Saturday, May 30, 2020

Foreign Investigators of Northern Peoples Threaten Moscow’s Control of Arctic and Northern Sea Route, FSB Border Guards Chief Says

Paul Goble

            Staunton, May 28 – Vladimir Kulishov, head f the FSB Border Guards Service, says that Western scholars investigating the Russian North and its nationalities and foreign defenders of the rights of the numerically small non-Russian peoples there constitute a growing threat to Moscow’s control of the Northern Sea Route and must be blocked from doing so.

            In a 4,000-word interview with TASS on Russia’s border guards day, Kulishov argues that the West, which has made no secret of its desire to challenge Moscow’s dominance of the Arctic and the Northern Sea Route is now using these researchers and activists as allies against Russia (; discussed at

“Under the pretext of protecting the rights of indigenous peoples and marine environments, various international organizations are making efforts to restrict shipping on the Northern Sea Route, challenge the legal and territorial status of the Arctic and undermine Russia’s stable development of mineral resources,” Kulishov says

            Given that the border guards have had plenary police powers over the northern reaches of the Russian Federation under a 2016 law (, these are chilling words and could mean that scholars and civil society activists may now be excluded, arrested or otherwise harassed to prevent them from working there.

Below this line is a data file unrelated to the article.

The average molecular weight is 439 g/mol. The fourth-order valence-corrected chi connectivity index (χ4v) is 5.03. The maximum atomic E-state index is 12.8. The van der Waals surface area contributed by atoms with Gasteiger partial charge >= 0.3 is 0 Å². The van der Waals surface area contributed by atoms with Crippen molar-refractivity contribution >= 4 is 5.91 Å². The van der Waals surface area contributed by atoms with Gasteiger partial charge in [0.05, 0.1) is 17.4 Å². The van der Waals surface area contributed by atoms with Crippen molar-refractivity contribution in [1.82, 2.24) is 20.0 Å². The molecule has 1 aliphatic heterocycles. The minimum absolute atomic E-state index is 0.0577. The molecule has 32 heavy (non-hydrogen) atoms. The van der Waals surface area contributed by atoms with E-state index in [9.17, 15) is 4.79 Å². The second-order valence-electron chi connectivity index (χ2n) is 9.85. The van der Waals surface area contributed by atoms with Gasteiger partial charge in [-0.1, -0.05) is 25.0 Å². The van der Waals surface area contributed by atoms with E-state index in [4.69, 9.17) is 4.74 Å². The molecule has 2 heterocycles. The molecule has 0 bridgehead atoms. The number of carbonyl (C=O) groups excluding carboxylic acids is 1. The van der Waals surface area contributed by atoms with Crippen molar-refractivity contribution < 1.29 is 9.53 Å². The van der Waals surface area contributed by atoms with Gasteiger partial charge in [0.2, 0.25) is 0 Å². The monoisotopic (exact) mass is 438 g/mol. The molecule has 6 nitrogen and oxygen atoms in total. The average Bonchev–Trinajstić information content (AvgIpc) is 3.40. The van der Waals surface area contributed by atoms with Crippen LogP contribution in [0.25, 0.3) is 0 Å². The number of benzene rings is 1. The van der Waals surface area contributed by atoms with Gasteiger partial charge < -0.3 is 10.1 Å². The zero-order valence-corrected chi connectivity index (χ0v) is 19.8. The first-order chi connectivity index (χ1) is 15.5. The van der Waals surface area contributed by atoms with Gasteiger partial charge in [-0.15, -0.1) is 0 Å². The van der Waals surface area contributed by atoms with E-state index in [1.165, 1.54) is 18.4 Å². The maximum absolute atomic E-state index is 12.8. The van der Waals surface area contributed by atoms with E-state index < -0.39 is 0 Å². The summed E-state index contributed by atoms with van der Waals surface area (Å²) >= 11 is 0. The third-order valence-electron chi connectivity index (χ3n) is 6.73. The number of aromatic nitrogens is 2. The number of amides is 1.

And it is entirely likely that Kulishov’s words are a bellwether of the direction Moscow is moving with regard to researchers and activists not only in the Russian North but around the periphery of the rest of the country, moves that could reduce the possibilities for research there and deprive the peoples in those regions of the support that such foreign contacts often provide. 

            In such places where there is no permanent diplomatic presence or regular visits by foreign journalists, Western scholars and civil society activists play a critical role far greater than they do in Moscow or other major Russian cities. It appears Kulishov and the Kremlin want to reduce that role as much and as soon as possible. 

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